Los Osos' new sewer system sees its first flush
After four decades of challenging planning issues and political controversy, the first homeowner in Los Osos hooked up to the new sewer system Monday morning in a landmark moment that was shortly followed by the ceremonial first flush.
“I’m just glad it’s done,” said Robert Shipe, who lives on the 500 block of Highland Drive. “They’ve been talking about this for 40 years, ever since I was 7 years old.”
Shipe’s residence was among a group of 1,800 homes and businesses that were given the go-ahead by San Luis Obispo County to begin connecting their homes to the county’s long-awaited sewer project.
The homes include those along Los Osos Valley Road and south of the main thoroughfare, as well as the Sunset Terrace and Cuesta-by-the-Sea neighborhoods.
I’m just glad it’s done.
Robert Shipe, Los Osos homeowner
The county-led project has scheduled the hookups of homes to the sewer system in three phases. The Baywood Park area will make up the second and third connection phases, set to take place later this year.
Shipe, who served on a citizen’s technical advisory team, said that he spent about $250 on the PVC piping and other materials to tie into the sewer system. He also spent about two days digging and laying the pipe in preparation for the historic toilet flush, which took place a little after 9:15 a.m. Monday.
John Waddell, the county’s sewer project manager, said about 30 property owners have pulled permits to connect their pipes, and he believed Shipe to be the first to complete the job.
“He did it first thing this morning,” Waddell said. “I would be surprised if anyone beat him.”
Shipe, a financial adviser who also owns a janitorial business, only needed to apply plumbing adhesive and fit the ends of the PVC pieces at the connection points at the street main and to the lateral piping from his home near his backdoor.
By doing the work himself, he avoided having to pay a contractor an estimated $2,500. Some homeowners who need to connect toward the back of the home will be charged up to $10,000 for the contracting work.
“This is a huge relief,” Shipe said. “This has been a long time coming.”
Cease and desist
Shipe, who has owned his home since 2000, said he was one of a few dozen Los Osos residents randomly issued an order by the Regional Water Quality Control Board in 2006 to stop using his septic tank, noting that he was breaking the law.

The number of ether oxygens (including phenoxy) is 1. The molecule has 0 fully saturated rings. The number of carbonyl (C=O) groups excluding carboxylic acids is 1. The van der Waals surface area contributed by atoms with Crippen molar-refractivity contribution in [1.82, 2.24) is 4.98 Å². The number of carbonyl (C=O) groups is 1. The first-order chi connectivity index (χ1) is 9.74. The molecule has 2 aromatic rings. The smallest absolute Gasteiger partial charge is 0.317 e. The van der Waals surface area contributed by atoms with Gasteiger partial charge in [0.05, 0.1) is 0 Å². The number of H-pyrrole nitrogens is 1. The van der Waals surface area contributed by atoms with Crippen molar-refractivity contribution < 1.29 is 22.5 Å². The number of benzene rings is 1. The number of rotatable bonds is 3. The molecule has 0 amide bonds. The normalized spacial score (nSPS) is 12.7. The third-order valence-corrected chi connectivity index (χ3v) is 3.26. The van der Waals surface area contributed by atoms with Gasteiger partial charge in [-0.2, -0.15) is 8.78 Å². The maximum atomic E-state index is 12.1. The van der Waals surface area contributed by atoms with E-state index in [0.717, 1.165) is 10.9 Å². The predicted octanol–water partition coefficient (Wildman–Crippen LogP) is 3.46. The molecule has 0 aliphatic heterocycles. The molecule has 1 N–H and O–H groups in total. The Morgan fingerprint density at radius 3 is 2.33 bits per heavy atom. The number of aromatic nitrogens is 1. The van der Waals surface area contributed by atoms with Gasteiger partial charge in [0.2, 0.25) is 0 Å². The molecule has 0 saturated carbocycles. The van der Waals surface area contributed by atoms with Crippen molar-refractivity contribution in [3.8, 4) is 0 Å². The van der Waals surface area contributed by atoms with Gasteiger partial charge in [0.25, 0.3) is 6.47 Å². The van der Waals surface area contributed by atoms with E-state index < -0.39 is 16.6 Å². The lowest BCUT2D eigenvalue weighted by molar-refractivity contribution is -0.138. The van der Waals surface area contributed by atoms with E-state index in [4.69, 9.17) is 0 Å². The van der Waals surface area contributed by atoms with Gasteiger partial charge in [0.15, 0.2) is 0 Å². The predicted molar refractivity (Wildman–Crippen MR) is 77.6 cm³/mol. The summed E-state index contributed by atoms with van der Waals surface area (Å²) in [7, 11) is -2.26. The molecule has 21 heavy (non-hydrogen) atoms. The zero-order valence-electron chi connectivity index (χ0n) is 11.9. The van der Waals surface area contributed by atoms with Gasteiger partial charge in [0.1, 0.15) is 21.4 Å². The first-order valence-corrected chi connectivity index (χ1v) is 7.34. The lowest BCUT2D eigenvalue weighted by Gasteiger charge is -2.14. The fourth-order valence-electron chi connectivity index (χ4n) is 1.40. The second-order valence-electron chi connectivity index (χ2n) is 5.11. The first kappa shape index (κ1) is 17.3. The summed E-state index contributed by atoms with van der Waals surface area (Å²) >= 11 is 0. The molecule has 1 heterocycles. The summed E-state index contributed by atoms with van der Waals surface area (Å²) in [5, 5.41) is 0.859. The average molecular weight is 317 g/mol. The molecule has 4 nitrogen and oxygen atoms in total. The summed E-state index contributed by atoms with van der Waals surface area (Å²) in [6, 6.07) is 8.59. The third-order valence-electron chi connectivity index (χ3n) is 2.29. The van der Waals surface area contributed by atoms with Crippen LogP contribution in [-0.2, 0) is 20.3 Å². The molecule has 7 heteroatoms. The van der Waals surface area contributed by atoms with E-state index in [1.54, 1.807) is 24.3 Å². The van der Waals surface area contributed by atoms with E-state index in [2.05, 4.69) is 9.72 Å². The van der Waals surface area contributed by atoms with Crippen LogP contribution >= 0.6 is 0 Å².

Shipe, like others, had reached settlement terms on his case and was required to pump his septic tank every three years, when the county stepped in and took over the project to build the wastewater treatment system, delaying the legal action.
With his piping hooked up to the sewer, Shipe says he’ll channel rainwater from roof runoff to his decommissioned septic tank either for watering plants or to flow into the ground.
Shipe added that he feels the near-completion of the project will bring the town together, instead of creating divisions in a community that wrangled for years over whether a wastewater treatment system should be built and where.
“This is no longer something that’s hanging over the head of Los Osos,” Shipe said. “The community can now fully turn its attention to important matters like water reclamation and water sustainability.”
A difficult history
Between 1983 and 2005, about $30 million was spent on multiple unsuccessful efforts to develop a wastewater project fraught with controversy.
Objections to a project planned by the Los Osos Community Services District included opposition to a proposed location of the treatment plant in midtown Los Osos, near the community center. Construction started there in 2005 before a recall election changed majority control of the Los Osos CSD’s board of directors and the project was halted.
About a year later, the district filed for bankruptcy protection to stave off creditors and figure out how to deal with dozens of lawsuits and more than $45 million in debt.
The county took over design and construction of the sewer under a plan brokered by former Assemblyman Sam Blakeslee, a Republican from San Luis Obispo.
The treatment plant was built on a 24.5-acre site north of Los Osos Valley Memorial Park outside of town off Los Osos Valley Road.
In addition to paying the cost to connect to the main sewer line, residents will start being assessed for the cost to build the new sewer system. Those fees are estimated to be $165 per month and will be charged on a homeowner’s property tax bill. The first payment will be due in December.